WINNIPEG, Manitoba - In her final public remarks before the United States' opening contest at the Women's World Cup, coach Jill Ellis said she didn't want it to be her team's best game. It was a quip meant to express a desire for her veteran-laden team to build up its strength and quality throughout the tournament. But that wish might have come true in a way.

Instead of imposing its will against an Australian team to which it had never lost, the Americans instead struggled to a 3-1 victory over the young, speedy Matildas Monday night.

The evening started with the overwhelmingly pro-American crowd of 31,148 at Winnipeg Stadium nearly shaking the building's rafters during the Star-Spangled Banner. There were more celebrations at the end, but in between there were a lot of nervous moments.

Australia surged at the U.S. defense time and time again throughout the first half. Without a true midfield stopper in the American lineup, there was a big gap in the center for 21-year-old Emily van Egmond and 22-year-old Katrina Gorry to exploit. On the flanks, 21-year-old Samantha Kerr repeatedly beat 30-year-old Ali Krieger one-on-one, including twice in the game's first five minutes.

With the Americans constantly backpedaling, there wasn't much time to establish an attacking flow of their own.

"We can be a lot better in possession and a lot more confident on the ball," said midfielder Megan Rapinoe, who scored two goals. "We got caught going long when we needed to settle down."

Rapinoe's first tally opened the scoring, and it came against the run of play. In the 12th minute, she trapped a headed pass from Abby Wambach, spun 180 degrees on a dime, charged forward and fired from 20 yards. The shot deflected off an Australian defender and left goalkeeper Melissa Barbieri stranded.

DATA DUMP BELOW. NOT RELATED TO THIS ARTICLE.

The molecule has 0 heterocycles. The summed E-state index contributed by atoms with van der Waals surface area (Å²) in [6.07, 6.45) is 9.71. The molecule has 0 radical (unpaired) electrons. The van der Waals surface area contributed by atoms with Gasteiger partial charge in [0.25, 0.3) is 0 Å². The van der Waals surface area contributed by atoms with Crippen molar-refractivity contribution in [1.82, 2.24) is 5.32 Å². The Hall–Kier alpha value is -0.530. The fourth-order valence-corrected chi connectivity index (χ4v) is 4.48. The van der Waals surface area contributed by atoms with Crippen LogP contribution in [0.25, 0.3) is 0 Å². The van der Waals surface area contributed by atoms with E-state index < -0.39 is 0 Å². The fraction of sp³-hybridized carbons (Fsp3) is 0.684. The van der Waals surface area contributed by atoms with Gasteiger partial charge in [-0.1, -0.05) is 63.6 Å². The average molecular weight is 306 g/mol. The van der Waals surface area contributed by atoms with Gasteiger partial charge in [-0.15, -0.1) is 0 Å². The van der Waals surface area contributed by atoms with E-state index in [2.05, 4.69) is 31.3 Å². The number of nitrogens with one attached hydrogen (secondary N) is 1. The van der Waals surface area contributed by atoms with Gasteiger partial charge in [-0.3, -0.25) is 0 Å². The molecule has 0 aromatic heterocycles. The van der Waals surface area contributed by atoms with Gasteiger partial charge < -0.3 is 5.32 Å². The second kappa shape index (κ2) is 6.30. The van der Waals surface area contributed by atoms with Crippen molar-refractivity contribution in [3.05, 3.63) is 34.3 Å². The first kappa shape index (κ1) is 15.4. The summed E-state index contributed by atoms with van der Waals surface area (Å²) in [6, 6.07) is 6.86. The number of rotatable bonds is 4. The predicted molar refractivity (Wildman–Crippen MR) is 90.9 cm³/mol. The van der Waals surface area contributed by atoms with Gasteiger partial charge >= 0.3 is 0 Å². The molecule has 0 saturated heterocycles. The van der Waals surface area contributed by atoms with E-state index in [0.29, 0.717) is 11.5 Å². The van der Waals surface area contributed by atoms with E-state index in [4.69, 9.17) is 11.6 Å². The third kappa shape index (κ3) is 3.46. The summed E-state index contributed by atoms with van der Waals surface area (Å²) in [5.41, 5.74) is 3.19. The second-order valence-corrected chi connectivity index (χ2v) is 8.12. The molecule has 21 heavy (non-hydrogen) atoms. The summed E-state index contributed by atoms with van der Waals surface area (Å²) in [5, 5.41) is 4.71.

It was yet more proof of why Rapinoe is the Americans' most important creative force. With her teammates playing nervously early on, she provided a much-needed release of the tremendous pressure and expectations they shoulder.

"I didn't think we played with a rhythm and sense of calmness," U.S. coach Jill Ellis said. She praised Rapinoe for having "ice running in her veins, but a lot of passion inside."

The Matildas were not deterred by going behind. Just seconds after Rapinoe scored, Kerr beat Krieger and hit a low zinger that forced a quick, sprawling save from U.S. goalkeeper Hope Solo.

In the 27th minute, Australia's relentlessness finally paid off. Lisa De Vanna got open in the middle of the 18-yard box as three U.S. players converged on Michelle Heyman, who found enough space to square a pass to De Vanna. The veteran forward fired a first-time attempt past Solo.

Australia maintained its momentum in the early stages of the second half. But in the 61st minute the Americans regained the lead for good by giving the Matildas a taste of their own medicine. Sydney Leroux exploded down the left flank and set up Christen Press for a first-time, seeing-eye shot that sneaked into the far corner of Barbieri's net.

It is the first World Cup goal for Press, pegged by many observers as a potential breakout star in this tournament. Although she spent the evening primarily on the right side of midfield, she made the most of her one chance to let loose her predatory finishing skills, calling it a moment of "100 percent instinct."

Six minutes after scoring, Press was withdrawn by Ellis and replaced by Tobin Heath, a more natural winger. That meant that the less agile Wambach - who by then had missed two wide-open headers - became even more of a focal point of the U.S. attack.

Fortunately for the United States, Rapinoe rendered moot any concerns about the team's tactics in the closing stages. In the 78th minute, Rapinoe galloped up the left wing, and with Australian defenders backing up instead of pressing, she slammed a low shot past Barbieri.

At last, the Americans could truly relax. And they had the player who is always the most relaxed on the field to thank.